Contributed by sean on from the fill-my-pipe dept.
I noticed this morning a few commits of something called tcpbench(1) [man page not online as of this writing].
This is a new utility in -current and written by Damien Miller (djm@) to do synthetic TCP throughput benchmarking, similar in concept to tcpblast. The utility is used as both the client and server, whereas tcpblast required the discard service enabled in inetd on the server side.
What sets tcpbench(1) apart is it written to poll related kernel variables for more fine grained debugging and benchmarking!
As in many of the tools in base, it is really easy to setup. All you have to do is run tcpbench with the -s flag to start the server (default port is 12345) and connection is just as easy. To start the client just pass the IP of the server. The usual break (CTRL-C) stops the program from either side.
See below for an example of the default output:Client:
Server:# tcpbench 192.168.221.130 pid elapsed_ms bytes Mbps 28943 1015 20815984 164.067 28943 2014 19533608 156.582 28943 3003 15641592 126.653 28943 4011 13691832 108.665 28943 5003 17478416 141.097 28943 6009 11573296 92.034 28943 7003 18330744 147.680 tcpbench: Terminated by signal 2
# tcpbench -s pid elapsed_ms bytes Mbps 23324 1014 20748464 163.696 23324 2009 19357408 155.794 23324 3004 15834176 127.438 23324 4009 13562960 107.964 23324 5004 17576880 141.322 23324 6009 11592120 92.367 23324 7004 18361152 147.627 23324 closed by remote end
There is a small number of knobs to fiddle with and since the man page hasn't hit the online repository yet here is the usage output:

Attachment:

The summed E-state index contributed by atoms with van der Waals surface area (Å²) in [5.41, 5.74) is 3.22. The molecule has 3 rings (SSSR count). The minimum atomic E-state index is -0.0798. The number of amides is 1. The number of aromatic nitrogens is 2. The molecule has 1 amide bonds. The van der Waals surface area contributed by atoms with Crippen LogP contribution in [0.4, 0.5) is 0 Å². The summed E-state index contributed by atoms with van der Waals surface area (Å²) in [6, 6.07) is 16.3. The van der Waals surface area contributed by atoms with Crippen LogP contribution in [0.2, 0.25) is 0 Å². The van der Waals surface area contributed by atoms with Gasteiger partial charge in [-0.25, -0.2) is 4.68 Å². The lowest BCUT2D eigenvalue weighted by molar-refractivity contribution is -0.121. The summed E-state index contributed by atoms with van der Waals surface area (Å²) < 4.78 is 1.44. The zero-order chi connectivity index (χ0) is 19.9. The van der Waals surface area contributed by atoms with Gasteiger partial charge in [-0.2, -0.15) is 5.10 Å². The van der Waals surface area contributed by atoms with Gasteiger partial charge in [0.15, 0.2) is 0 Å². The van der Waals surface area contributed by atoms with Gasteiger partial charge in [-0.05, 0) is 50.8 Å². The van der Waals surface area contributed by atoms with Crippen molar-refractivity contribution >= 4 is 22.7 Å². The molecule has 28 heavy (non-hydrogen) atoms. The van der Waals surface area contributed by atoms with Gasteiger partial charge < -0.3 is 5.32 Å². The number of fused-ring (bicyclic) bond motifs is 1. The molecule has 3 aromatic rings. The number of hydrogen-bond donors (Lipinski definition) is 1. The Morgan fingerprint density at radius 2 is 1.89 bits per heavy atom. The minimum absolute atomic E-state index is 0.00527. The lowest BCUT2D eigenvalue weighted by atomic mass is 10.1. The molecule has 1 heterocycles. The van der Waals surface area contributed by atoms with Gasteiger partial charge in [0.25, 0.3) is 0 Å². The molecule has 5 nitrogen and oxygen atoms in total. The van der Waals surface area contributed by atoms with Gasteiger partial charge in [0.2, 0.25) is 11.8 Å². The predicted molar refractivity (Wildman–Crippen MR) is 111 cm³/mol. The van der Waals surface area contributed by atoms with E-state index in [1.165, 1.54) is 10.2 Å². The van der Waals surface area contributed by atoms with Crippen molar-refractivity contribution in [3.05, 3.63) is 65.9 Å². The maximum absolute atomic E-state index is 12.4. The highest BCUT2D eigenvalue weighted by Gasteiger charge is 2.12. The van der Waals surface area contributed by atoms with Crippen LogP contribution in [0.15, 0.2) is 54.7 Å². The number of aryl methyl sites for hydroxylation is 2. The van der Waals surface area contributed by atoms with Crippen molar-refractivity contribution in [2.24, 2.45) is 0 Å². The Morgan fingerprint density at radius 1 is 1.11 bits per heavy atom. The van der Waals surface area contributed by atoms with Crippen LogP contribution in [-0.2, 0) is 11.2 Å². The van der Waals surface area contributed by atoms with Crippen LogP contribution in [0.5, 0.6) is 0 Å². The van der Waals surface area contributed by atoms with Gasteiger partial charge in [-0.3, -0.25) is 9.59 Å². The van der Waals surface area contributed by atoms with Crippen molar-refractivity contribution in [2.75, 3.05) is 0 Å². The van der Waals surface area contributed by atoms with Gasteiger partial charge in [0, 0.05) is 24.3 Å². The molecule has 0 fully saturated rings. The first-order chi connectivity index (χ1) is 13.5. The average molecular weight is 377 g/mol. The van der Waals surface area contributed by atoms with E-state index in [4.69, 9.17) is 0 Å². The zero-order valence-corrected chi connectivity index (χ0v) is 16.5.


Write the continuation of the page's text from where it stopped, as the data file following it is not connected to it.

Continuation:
Usage: tcpbench -l tcpbench [-v] [-p port] [-r rate] [host] tcpbench [-v] [-p port] [-r rate] -s Options: -B buf Set read/write buffer space (default: 262144) -h Display this help -l List kernel vars and exit -k var[,var] List of kernel PCB, TCB and socket variables to display (requires read access to /dev/kmem) -p port Specify port (default: 12345) -s Server mode - listen for connections (default: client mode - initiate connection) -r rate Statistics display interval in milliseconds, or 0 to disable (default: 1000) -S space Set socket send/receive space (default: kernel default) -v Increase verbosity
Now the interesting ability to print out kernel variables is the 'killer feature' for developers and while I have no idea what some of these mean, if you need them you'll
probably know. I hope a description of them makes it to the man page (not as of yet).
Below is a listing of the available variables for your viewing pleasure:
Supported kernel variables: inpcb.inp_flags sockb.so_rcv.sb_cc sockb.so_rcv.sb_hiwat sockb.so_snd.sb_cc sockb.so_snd.sb_hiwat tcpcb.snd_una tcpcb.snd_nxt tcpcb.snd_wl1 tcpcb.snd_wl2 tcpcb.snd_wnd tcpcb.rcv_wnd tcpcb.rcv_nxt tcpcb.rcv_adv tcpcb.snd_max tcpcb.snd_cwnd tcpcb.snd_ssthresh tcpcb.t_rcvtime tcpcb.t_rtttime tcpcb.t_rtseq tcpcb.t_srtt tcpcb.t_rttvar tcpcb.t_rttmin tcpcb.max_sndwnd tcpcb.snd_scale tcpcb.rcv_scale tcpcb.last_ack_sent
From my understanding of the code the client allocates a buffer of random data, (by using arc4random_buf and just continually blasts it out the socket until you stop the application. Every 'rate' periods of time it spits out the current statistics.
This may not be the most exciting thing in the world, but it is nice to have something in base instead of having to come up with some kind of half-assed test every time I need one. The only thing I could hope for is the same application but using UDP but we'll see how this little tool progresses and maybe I'll even try tackling it myself.
(Comments are closed)